Table of Contents
Journal of Thermodynamics
Volume 2016 (2016), Article ID 3806364, 21 pages
http://dx.doi.org/10.1155/2016/3806364
Research Article

Kelvin’s Dissymmetric Models and Consistency Conditions of Multicomponent Gas-Liquid Equilibrium and Capillary Condensation

1Laboratoire d’Energétique et de Mécanique Théorique et Appliquée, CNRS-UMR 7563, Université de Lorraine, 54500 Nancy, France
2Laboratory of Fluid Dynamics and Seismics, Moscow Institute of Physics and Technology (State University), Dolgoprudny 141700, Russia

Received 3 October 2015; Revised 4 January 2016; Accepted 5 January 2016

Academic Editor: Mohammad Al-Nimr

Copyright © 2016 Mikhail Panfilov and Alexandre Koldoba. This is an open access article distributed under the Creative Commons Attribution License, which permits unrestricted use, distribution, and reproduction in any medium, provided the original work is properly cited.

Abstract

To describe phase equilibrium of mixtures, we develop a nonclassical approach based on using different equations of state for gas and liquid. We show that not all the types of EOS are admissible but only those which verify some specific conditions of consistency. We developed the mathematical theory of this new approach for pure cores and for mixtures, in presence and absence of capillary forces, which leads to explicit analytical relationships for phase concentrations of chemical components. Several examples of comparison with experimental data for binary and ternary mixtures illustrate the feasibility of the suggested approach.

1. Introduction

The objective of the present paper is to develop simplified mathematical models of phase equilibria which would significantly reduce computation time, while retaining an acceptable level of precision. This problem is highly pertinent for multicomponent two-phase or three-phase fluids. The results of such simulations provide information about the chemical composition of each phase at any pressure and temperature and the fractional volume of each phase.

Modern thermodynamic models are essentially based on cubic equations of state (EOS) such as those developed by Van-der-Waals, Peng-Robinson, or Redlich-Kwong [14]. They ensure high quality in descriptions of gas-liquid coexistence, which determines the success of the modern thermodynamic theory. At the same time, when such models are used to simulate fluid flow in geological oil, gas, or water reservoirs, more than the half of the computation time is spent on the thermodynamic block. The iterative numerical procedure suggested in [5, 6] in a form called “the flash calculation” must be done at each time step and at each space point which is highly time-consuming.

Consequently a lot of papers have been published with the objective of reducing the time of flash calculation by reducing the number of primary variables. Michelsen in [7] reduced the number of parameters to three and accepted zero values for all binary interaction parameters (BIPs). By only taking into account the BIPs between a single component and the system of all other components, the number of parameters was reduced to five in [8]. More recently, in [9] the authors suggested the split of the BIPs into two parameters using a simple quadratic expression.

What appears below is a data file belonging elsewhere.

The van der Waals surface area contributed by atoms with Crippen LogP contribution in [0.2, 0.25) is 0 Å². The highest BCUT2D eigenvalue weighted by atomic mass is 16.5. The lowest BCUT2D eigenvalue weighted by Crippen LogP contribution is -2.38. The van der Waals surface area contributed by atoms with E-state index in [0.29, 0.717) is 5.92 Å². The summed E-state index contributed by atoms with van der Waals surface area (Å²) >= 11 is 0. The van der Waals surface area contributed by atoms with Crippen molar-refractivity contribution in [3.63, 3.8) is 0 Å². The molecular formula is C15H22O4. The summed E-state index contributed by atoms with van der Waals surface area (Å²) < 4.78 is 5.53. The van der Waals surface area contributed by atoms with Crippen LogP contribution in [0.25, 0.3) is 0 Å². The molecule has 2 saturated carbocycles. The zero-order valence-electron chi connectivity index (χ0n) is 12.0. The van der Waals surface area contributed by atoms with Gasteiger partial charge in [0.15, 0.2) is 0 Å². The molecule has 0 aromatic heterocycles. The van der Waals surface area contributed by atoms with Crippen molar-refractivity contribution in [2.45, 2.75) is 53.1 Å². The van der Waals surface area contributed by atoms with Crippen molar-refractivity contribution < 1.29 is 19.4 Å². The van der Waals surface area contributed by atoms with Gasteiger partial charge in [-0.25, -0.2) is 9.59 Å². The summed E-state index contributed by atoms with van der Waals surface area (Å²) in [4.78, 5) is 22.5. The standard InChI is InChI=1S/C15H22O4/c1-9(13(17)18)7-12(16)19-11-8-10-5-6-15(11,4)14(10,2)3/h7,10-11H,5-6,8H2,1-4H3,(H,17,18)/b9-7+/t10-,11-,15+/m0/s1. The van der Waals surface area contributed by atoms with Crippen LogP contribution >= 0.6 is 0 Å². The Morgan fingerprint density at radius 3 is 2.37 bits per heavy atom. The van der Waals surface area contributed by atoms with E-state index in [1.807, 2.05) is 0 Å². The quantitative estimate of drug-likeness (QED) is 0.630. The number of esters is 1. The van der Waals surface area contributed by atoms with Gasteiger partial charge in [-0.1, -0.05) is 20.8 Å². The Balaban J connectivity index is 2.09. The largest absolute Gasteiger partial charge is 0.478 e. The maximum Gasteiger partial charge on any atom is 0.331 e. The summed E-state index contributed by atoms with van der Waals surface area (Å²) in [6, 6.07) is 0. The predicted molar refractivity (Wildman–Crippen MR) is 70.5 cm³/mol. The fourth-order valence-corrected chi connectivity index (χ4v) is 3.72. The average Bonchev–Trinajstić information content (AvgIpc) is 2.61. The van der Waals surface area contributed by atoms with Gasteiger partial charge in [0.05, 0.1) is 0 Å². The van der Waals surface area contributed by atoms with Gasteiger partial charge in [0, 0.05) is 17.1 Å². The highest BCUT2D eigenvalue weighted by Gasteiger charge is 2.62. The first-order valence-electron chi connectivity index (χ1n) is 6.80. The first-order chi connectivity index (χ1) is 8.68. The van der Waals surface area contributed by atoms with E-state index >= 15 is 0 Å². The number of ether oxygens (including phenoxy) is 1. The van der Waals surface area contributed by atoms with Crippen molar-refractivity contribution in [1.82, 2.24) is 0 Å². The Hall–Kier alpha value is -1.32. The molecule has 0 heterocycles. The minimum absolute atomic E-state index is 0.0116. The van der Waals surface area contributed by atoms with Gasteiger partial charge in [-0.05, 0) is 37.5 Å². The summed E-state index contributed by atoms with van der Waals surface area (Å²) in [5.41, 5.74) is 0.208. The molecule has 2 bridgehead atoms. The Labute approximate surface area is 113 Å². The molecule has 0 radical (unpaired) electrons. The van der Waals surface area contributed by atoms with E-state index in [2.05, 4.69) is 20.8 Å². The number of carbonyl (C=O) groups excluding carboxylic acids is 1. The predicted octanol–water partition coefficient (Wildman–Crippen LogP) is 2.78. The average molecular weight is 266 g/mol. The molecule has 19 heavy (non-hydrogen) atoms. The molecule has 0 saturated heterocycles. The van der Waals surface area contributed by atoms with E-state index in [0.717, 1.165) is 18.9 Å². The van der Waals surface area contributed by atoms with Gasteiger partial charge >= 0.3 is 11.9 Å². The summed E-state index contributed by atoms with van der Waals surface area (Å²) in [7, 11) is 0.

Unfortunately the simplest approaches based on empirical Henry’s or Raoulth’s laws only permit the calculation of the composition of one phase and are not adapted for use with multiphase multicomponent systems.

Another way to reduce the computational time for the general coupled hydrodynamic-thermodynamic problem consists of splitting the thermodynamics and hydrodynamics. An example of such splitting is published in [10, 11], where the authors developed the so-called HT-splitting, an asymptotic procedure providing nonclassic thermodynamic equations completely independent of hydrodynamic equations. This approach has lead to a new kind of thermodynamic model made up of traditional algebraic relationships and new differential thermodynamic equations.

Completely different technique of splitting the thermodynamics and hydrodynamics was developed in [12] for mono-dimensional two-phase -component flow. By a specific replacement of variables, the conservation laws are transformed into a reduced closed auxiliary system containing just thermodynamic variables and one lifting hydrodynamic equation containing the phase saturation.

A cubic EOS has to be excessively complicated in order to be capable of capturing not only the single-phase behaviour of gas and liquid but also the transition two-phase zone. However, just within this zone the cubic EOS is not used: its complicated nonmonotonic behaviour is simply replaced by an isobaric straight line (Maxwell’s line) which corresponds to the true gas-liquid equilibrium. Then our logic was the following: it is not necessary to require that an EOS would describe the transition zone; then it is possible to describe liquid and gas by two different EOS, which may represent very simple equations. This becomes the significant source of simplifying equilibrium equations.

The system of equilibrium equations and two different EOS for gas and liquid will be called the dissymmetric equilibrium model.